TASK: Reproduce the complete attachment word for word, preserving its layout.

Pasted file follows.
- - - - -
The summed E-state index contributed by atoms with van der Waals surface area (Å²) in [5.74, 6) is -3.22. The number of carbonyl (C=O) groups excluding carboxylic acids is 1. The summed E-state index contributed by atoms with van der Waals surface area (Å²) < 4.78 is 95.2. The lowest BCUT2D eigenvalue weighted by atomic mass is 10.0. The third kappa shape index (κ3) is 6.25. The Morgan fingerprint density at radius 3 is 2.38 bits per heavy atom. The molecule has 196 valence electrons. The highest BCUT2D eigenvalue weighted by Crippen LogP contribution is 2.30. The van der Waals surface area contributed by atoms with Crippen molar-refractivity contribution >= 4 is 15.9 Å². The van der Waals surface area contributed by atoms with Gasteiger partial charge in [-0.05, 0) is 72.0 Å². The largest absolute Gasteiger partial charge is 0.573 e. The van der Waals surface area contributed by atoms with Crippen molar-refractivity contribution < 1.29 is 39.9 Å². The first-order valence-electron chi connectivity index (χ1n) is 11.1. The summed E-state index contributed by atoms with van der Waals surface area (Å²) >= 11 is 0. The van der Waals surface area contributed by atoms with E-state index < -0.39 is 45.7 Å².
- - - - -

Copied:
The summed E-state index contributed by atoms with van der Waals surface area (Å²) in [5.74, 6) is -3.22. The number of carbonyl (C=O) groups excluding carboxylic acids is 1. The summed E-state index contributed by atoms with van der Waals surface area (Å²) < 4.78 is 95.2. The lowest BCUT2D eigenvalue weighted by atomic mass is 10.0. The third kappa shape index (κ3) is 6.25. The Morgan fingerprint density at radius 3 is 2.38 bits per heavy atom. The molecule has 196 valence electrons. The highest BCUT2D eigenvalue weighted by Crippen LogP contribution is 2.30. The van der Waals surface area contributed by atoms with Crippen molar-refractivity contribution >= 4 is 15.9 Å². The van der Waals surface area contributed by atoms with Gasteiger partial charge in [-0.05, 0) is 72.0 Å². The largest absolute Gasteiger partial charge is 0.573 e. The van der Waals surface area contributed by atoms with Crippen molar-refractivity contribution < 1.29 is 39.9 Å². The first-order valence-electron chi connectivity index (χ1n) is 11.1. The summed E-state index contributed by atoms with van der Waals surface area (Å²) >= 11 is 0. The van der Waals surface area contributed by atoms with E-state index < -0.39 is 45.7 Å².